ongoing discussion about her body and sexuality with my daughter before she could verbally talk. Most recently, that conversation has broadened to address the wide range of sexual fluidity among people. The "new" normal is that there is no "normal," as Dr. Peggy Drexler points out. People experience a wide range of gender identity and sexual orientation, and expressions of gender and desire vary.
Yet, people have an urge to label; to fix into neat categories. I get that "labels can be a good way to build community and find yourself, but they can become a problem if someone feels restricted or constrained by them," as the blogger of "monochrome in the 1960s" puts it. I've always felt constricted by them. When I was doing research on gender and sexuality in Norway a few years back, I came across the term gender claustrophobia. And not just among women and men feeling pigeonholed as "cisgender" or "straight" — walking manifestations of a heteronormative culture — but among queer women and men who felt constrained by limited understandings of lesbian and gay, even within their communities.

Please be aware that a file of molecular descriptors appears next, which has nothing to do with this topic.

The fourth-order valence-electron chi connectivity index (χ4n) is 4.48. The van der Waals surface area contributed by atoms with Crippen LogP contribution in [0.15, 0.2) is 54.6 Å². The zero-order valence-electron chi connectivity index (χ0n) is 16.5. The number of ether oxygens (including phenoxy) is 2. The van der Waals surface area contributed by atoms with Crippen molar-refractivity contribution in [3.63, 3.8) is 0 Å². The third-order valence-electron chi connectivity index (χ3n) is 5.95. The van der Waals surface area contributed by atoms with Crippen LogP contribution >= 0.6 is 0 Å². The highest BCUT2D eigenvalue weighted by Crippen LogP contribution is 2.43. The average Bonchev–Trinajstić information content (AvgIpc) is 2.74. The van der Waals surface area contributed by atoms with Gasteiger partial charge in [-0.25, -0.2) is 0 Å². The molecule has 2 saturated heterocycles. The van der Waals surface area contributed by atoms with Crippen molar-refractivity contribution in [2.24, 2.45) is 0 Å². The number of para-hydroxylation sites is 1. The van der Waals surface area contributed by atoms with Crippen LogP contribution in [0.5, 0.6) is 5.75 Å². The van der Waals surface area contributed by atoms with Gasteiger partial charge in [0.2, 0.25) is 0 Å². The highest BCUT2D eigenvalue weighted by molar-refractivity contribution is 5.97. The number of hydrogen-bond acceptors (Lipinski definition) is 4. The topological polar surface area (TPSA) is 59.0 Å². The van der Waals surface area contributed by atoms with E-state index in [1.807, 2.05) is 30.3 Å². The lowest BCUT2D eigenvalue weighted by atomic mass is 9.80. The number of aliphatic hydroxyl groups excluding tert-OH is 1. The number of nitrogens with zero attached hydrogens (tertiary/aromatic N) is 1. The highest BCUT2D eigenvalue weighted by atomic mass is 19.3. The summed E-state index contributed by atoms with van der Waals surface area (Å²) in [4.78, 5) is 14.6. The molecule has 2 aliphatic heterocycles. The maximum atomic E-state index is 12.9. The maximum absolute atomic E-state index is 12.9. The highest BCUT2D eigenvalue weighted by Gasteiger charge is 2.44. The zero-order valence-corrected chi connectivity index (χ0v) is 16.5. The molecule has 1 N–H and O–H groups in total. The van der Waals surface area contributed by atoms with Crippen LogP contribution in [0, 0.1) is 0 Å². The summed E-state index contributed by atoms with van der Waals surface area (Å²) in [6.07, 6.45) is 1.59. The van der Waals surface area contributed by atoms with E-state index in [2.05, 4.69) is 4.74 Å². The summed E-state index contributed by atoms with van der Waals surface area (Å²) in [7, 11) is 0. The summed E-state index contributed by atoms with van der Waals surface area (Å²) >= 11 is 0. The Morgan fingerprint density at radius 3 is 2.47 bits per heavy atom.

The beautiful thing about talking sexual fluidity with a four-year-old is that she totally gets it. She gets that we can look female and feel male inside. She gets that the object of each person's affection can manifest immensely differently for that one person. She's not confused by our friends who are currently same-sex partnered while previously opposite-sex partnered. She's unfazed by the prospect of a woman gradually changing to look more like a man and vice versa.
It's not like I'd be doing my daughter a disservice by not teaching her that the "new" normal is that there is no "normal;" she already gets this. Children already get sexual fluidity. Ignoring or pretending there is no such fluidity would constitute a disservice; closing their minds and hearts off to that wonderful plurality of gender identity and sexual orientation that exist among us.